“There is nothing new under the Sun.”
A famous biblical quote and one that Gann and David both leant on at different times in their discussions. A true example of history repeating allows me to “borrow” the phrase as I discuss my thoughts on the current market.
Its great to be back writing for Safety in the Market and I was lucky to catch up with some old faces at the recent live event in Sydney. I am still actively involved in markets via trading and my “day job” keeps me close to the big end of town and the application of ideas to the retirement savings world in Australia. The simple take away from my more recent experiences is that the collective “learning and understanding of markets” hasn’t improved and that even though technology and innovation around cryptocurrency and algorithmic trading has come on in leaps and bounds, the old lessons hold true (at least in the markets I am following).
One of the great challenges for the investor over the last 10 years since the GFC, is that interest rates have been maintained around the globe at emergency lows. With some changes in the US occurring, we may be starting to see some degree of normalisation. The raising of interest rates was expected locally at some point in 2018, but the latest consensus is pointing to 2019 as the next jump off point. The basic outcome of this has been to gain real returns above inflation and has meant the savvy investor has looked to equities (stock markets) around the globe for returns.
So, it seems fitting we look to the SPI200 as the first market to look at, for what from the “old bag of tricks” is still working in current times. In Chart 1 we have a monthly bar chart and a Ranges Resistance Card tells us some important areas to watch for market activity.
Chart 1 – SPI200 Monthly Bar Chart
It’s interesting to note we are still trading in the GFC range whilst many if not all major markets in Europe and the US are trading at fresh highs. Our local market has been failing to keep pace in that regard. One of my hats I wear forces me to look at that is, but the beauty of trading is a simple case of is it heading higher or lower and can I trade it? Point 4 in Chart 1 also identified a strong consolidation area around the 50% of the GFC range. As we can see, a simple ranges card from the Number One Trading Plan could help keep you on the right side of the markets.
The interesting areas for me are marked 1, 2 and 3 on Chart 1. The 75% retracement level has over the last 3 years proved to be strong resistance and it is no surprise that level of 5938 is very close to the 6000-point psychological level that many in the news discuss, round numbers like that can be important for markets. Twice we have stalled there, but we can see that we are now above 6000, and those old tops, in the short term at least, have acted as support. I don’t know how many times I have said “old tops become new bottoms” over the years.
Chart 2 – SPI200 Monthly Chart
If we review the trade for 2018 we can see some more basic tools that can enable us to be “rating the market” at all stages. I was once part of a conversation with David where he spoke about the simple measurement of ranges in both price and time was one way to know how a market was running.
Chart 3 explores just that, with the two bearish ranges noted in both price and time. What could have been a signal that the April low was just that, a low?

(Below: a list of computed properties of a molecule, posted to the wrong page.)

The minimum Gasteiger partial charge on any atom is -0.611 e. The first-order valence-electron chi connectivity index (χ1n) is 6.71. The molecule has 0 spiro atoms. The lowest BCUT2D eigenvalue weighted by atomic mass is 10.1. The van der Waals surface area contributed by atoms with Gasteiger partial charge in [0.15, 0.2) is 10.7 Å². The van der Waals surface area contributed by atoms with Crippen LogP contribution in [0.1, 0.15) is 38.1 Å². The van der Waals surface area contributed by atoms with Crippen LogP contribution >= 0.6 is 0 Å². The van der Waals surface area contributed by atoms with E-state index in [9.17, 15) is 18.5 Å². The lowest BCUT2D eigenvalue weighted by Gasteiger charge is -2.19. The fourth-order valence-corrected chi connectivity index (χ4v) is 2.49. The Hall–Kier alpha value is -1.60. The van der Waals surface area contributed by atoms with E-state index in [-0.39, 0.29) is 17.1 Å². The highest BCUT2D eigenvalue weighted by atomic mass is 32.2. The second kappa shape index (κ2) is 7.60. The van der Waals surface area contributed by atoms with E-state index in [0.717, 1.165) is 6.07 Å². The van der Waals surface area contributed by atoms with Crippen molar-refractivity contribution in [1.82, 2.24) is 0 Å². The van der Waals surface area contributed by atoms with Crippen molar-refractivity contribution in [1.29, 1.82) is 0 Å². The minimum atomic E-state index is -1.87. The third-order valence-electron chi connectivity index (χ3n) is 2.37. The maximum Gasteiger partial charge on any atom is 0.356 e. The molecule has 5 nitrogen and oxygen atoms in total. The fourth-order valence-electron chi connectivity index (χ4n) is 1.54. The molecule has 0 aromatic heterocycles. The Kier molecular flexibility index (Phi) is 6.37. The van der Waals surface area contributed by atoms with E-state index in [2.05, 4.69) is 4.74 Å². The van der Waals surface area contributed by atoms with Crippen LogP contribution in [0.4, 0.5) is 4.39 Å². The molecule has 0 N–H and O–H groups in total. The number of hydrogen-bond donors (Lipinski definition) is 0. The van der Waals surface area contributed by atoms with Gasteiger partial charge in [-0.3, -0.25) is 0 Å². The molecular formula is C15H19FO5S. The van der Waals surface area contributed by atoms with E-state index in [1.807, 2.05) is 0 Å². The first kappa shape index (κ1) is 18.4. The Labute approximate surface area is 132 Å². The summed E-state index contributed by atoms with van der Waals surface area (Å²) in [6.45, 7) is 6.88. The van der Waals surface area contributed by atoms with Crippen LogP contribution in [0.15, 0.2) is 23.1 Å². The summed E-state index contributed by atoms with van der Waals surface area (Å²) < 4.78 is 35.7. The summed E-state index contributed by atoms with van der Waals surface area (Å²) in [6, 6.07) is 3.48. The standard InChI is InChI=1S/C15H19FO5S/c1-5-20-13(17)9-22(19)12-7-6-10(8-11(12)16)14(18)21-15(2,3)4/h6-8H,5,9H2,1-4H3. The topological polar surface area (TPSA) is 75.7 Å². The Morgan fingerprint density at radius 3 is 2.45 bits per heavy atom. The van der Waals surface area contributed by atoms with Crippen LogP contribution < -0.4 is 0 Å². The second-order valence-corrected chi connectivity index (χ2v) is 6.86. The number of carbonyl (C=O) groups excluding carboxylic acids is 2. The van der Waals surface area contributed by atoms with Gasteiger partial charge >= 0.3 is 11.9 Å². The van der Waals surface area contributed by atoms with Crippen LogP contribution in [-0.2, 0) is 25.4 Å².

Chart 3 – SPI200 Daily Bar Chart
The year started with an important high on 10 January (If you have the Ultimate Gann Course, refer to David’s lesson on Seasonal Time to know why that’s important). The SPI ran down for 21 days and then retraced to 27 February in 12 days. That in itself is a 50% retracement in time and approximately 87.5 % in price.
The next leg down ran 23 days (so more in time) than the previous range and did 87.5% in price. The market around the April low was running longer in time and shorter in price, the potential for a change in trend is on the cards.
Chart 4 picks up the strong bullish movement from April into the current picture. The range out of April was expanding in price and time and ran into the 15 May high in 30 days. A simple approach for the next leg up would be to look for a 50% retracement in time and price. The market was not weak enough to reach the 50% level in price and started moving higher at the 37.5% point around 30 May. In time the market had somewhat balanced as the 11 days move is 36.6%.
Chart 4 – SPI200 Daily Bar Chart
We now see how important the 6000 point level has been as we see how the market could not close convincingly below that level to signal another potential bearish leg.
I could go on and on about how the simple things work so well, as they say, there is nothing new under the sun. Regardless of where you are in your studies, the good news is by going back to the basics you can often refocus your view on any market you have data for.
Finally, I will leave you with a chart to contemplate that might help you see why I was stronger on this area of the market. Chart 5 uses the principle of focusing on big things to get big results. Using a Geometric angle off the all-time high we can see how those “lines” have acted as support and resistance along the way.
Chart 5 – SPI200 Daily Bar Chart
As you can see, the recent lows have bounced off one of the major angles, another example of how old tops become new bottoms but more in a third dimension sense.
It will be interesting to see how much more upside this current leg has in it. Again, as traders, we can be both long and short. If there is a decent move out of this leg, then through some basic techniques we may be able to see this early in the move to ensure there are some good profits left.